The act of taking a flat piece of clay and creating a volume excites me because I envision infinite structural potential, the ability to evoke architecture and gesture which deviates from the round with such ease. My present line of inquiry leads me to generate functional pottery celebrating it’s slab-built construction with a decorative vocabulary consisting of pattern, narrative, and drawing. Historical and cultural sources I derive influence from for the ornamentation and formal decisions include Japanese kimono fabrics, tattoos, and mythology, haute couture garment silhouettes, Peruvian leather and wood tooling, Pre-Columbian and ancient Chinese zoomorphic vessels, and the Texas flora and fauna existing around me. The suggested narrative is typically a vignette of both real and imagined animal or plant life, which is both activated by and remote from the viewer’s perspective to varying degrees. Human attention to a domesticated animal by and large has more influence on the activities and setting in which that creature interacts, while the primal behavior of the wild animal is only enjoyed as by a voyeur. The insertion of pattern and the graphic treatment of the drawings emphasize the human element both as a homage to human influence on the scene and a sort of visceral self portrait. I am also attentive to the cultural norms present in how people use functional ceramic objects. Thus, the form and function quietly influence the user in the way to handle a particular pot. As a designer I pursue aesthetically pleasing objects, sound function, and manual comfort because the joy of using handmade pottery results from a successful confluence of these elements. Ceramic artists I look to for inspiration include Bernadette Curran, Margaret Bohls, Sue Tirrell, Jennifer Allen, and Gail Kendall.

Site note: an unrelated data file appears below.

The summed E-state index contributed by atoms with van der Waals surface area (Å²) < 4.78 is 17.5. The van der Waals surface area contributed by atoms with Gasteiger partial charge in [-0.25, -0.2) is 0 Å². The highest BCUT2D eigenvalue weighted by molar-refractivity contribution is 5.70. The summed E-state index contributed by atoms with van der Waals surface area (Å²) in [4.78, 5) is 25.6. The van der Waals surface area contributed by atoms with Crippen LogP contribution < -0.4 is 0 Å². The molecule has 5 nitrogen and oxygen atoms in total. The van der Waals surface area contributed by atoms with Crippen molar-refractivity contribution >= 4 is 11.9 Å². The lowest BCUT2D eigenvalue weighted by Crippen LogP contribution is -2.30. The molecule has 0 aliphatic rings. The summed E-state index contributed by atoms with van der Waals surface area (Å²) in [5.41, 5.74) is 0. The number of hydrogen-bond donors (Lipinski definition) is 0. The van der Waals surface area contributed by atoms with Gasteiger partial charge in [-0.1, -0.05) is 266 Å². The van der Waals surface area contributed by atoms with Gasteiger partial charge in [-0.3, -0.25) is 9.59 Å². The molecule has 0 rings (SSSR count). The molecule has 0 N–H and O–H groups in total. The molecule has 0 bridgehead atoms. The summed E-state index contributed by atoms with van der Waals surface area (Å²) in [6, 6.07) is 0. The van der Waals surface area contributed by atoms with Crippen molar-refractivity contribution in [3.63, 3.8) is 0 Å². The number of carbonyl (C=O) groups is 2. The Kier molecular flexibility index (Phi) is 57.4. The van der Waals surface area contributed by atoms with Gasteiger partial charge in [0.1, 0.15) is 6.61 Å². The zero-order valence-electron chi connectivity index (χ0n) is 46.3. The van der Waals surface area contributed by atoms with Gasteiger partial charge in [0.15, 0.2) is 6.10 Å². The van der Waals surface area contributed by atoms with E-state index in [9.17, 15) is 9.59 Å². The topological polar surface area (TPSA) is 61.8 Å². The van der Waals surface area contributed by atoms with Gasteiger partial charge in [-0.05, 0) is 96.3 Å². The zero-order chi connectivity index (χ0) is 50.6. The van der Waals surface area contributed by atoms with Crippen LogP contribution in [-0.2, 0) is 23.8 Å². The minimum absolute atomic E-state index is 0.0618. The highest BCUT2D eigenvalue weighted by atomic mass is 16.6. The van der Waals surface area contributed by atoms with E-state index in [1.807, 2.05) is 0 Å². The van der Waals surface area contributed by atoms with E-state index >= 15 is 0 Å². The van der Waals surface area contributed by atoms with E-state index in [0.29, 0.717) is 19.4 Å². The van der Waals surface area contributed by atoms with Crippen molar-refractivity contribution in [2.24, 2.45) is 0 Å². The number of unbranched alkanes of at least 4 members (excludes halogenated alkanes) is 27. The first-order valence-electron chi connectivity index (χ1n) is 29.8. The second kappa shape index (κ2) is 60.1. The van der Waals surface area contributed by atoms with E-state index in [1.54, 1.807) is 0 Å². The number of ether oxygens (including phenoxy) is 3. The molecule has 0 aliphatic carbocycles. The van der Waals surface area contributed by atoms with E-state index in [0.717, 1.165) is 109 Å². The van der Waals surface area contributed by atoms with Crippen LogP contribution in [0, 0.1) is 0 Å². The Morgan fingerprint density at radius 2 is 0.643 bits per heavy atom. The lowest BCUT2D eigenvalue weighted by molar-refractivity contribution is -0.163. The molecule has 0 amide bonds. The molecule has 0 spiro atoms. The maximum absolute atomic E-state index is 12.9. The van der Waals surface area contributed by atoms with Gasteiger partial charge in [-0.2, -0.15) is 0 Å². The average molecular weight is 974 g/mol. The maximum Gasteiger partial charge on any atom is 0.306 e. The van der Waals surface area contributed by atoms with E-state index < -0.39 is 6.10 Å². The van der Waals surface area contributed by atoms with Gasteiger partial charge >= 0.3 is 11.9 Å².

-Amy L. Henson

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